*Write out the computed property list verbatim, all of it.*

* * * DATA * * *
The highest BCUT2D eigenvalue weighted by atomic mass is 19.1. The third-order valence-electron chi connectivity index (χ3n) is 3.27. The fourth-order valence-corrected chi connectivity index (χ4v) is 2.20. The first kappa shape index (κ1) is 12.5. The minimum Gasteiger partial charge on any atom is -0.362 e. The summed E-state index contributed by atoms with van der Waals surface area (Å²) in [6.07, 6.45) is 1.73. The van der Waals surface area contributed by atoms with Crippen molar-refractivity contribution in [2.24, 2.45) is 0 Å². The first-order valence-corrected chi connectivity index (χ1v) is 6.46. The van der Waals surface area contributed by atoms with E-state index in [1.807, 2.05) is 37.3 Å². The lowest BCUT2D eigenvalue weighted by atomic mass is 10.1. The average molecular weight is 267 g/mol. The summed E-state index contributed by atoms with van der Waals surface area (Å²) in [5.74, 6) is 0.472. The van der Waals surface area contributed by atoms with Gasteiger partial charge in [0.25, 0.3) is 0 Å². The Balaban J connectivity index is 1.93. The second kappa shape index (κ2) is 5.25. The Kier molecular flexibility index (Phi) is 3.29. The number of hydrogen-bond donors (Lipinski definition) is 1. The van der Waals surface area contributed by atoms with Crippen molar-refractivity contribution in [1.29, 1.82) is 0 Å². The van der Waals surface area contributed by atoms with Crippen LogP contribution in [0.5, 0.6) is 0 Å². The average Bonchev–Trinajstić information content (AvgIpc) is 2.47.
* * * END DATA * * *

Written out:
The highest BCUT2D eigenvalue weighted by atomic mass is 19.1. The third-order valence-electron chi connectivity index (χ3n) is 3.27. The fourth-order valence-corrected chi connectivity index (χ4v) is 2.20. The first kappa shape index (κ1) is 12.5. The minimum Gasteiger partial charge on any atom is -0.362 e. The summed E-state index contributed by atoms with van der Waals surface area (Å²) in [6.07, 6.45) is 1.73. The van der Waals surface area contributed by atoms with Crippen molar-refractivity contribution in [2.24, 2.45) is 0 Å². The first-order valence-corrected chi connectivity index (χ1v) is 6.46. The van der Waals surface area contributed by atoms with E-state index in [1.807, 2.05) is 37.3 Å². The lowest BCUT2D eigenvalue weighted by atomic mass is 10.1. The average molecular weight is 267 g/mol. The summed E-state index contributed by atoms with van der Waals surface area (Å²) in [5.74, 6) is 0.472. The van der Waals surface area contributed by atoms with Gasteiger partial charge in [0.25, 0.3) is 0 Å². The Balaban J connectivity index is 1.93. The second kappa shape index (κ2) is 5.25. The Kier molecular flexibility index (Phi) is 3.29. The number of hydrogen-bond donors (Lipinski definition) is 1. The van der Waals surface area contributed by atoms with Crippen molar-refractivity contribution in [1.29, 1.82) is 0 Å². The van der Waals surface area contributed by atoms with Crippen LogP contribution in [0.5, 0.6) is 0 Å². The average Bonchev–Trinajstić information content (AvgIpc) is 2.47.